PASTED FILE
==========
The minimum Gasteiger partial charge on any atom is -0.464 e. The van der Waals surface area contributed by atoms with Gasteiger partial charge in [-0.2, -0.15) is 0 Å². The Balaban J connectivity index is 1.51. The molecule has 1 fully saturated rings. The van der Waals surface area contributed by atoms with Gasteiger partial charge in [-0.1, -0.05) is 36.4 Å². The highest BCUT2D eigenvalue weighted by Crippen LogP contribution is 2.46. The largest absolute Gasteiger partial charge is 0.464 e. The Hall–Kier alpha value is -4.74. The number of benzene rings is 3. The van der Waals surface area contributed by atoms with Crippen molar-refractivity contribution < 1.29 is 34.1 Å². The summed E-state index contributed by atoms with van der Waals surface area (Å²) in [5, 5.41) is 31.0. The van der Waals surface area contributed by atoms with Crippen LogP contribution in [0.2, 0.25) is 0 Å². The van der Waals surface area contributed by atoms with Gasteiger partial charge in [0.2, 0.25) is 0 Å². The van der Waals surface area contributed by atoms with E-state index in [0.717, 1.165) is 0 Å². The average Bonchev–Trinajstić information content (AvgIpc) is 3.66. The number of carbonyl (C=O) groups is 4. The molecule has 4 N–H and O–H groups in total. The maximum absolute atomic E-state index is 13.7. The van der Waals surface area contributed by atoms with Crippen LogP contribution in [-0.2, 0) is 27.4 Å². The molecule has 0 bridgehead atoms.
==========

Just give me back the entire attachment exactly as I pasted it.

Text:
The minimum Gasteiger partial charge on any atom is -0.464 e. The van der Waals surface area contributed by atoms with Gasteiger partial charge in [-0.2, -0.15) is 0 Å². The Balaban J connectivity index is 1.51. The molecule has 1 fully saturated rings. The van der Waals surface area contributed by atoms with Gasteiger partial charge in [-0.1, -0.05) is 36.4 Å². The highest BCUT2D eigenvalue weighted by Crippen LogP contribution is 2.46. The largest absolute Gasteiger partial charge is 0.464 e. The Hall–Kier alpha value is -4.74. The number of benzene rings is 3. The van der Waals surface area contributed by atoms with Crippen molar-refractivity contribution < 1.29 is 34.1 Å². The summed E-state index contributed by atoms with van der Waals surface area (Å²) in [5, 5.41) is 31.0. The van der Waals surface area contributed by atoms with Crippen LogP contribution in [0.2, 0.25) is 0 Å². The van der Waals surface area contributed by atoms with Gasteiger partial charge in [0.2, 0.25) is 0 Å². The van der Waals surface area contributed by atoms with E-state index in [0.717, 1.165) is 0 Å². The average Bonchev–Trinajstić information content (AvgIpc) is 3.66. The number of carbonyl (C=O) groups is 4. The molecule has 4 N–H and O–H groups in total. The maximum absolute atomic E-state index is 13.7. The van der Waals surface area contributed by atoms with Crippen LogP contribution in [-0.2, 0) is 27.4 Å². The molecule has 0 bridgehead atoms.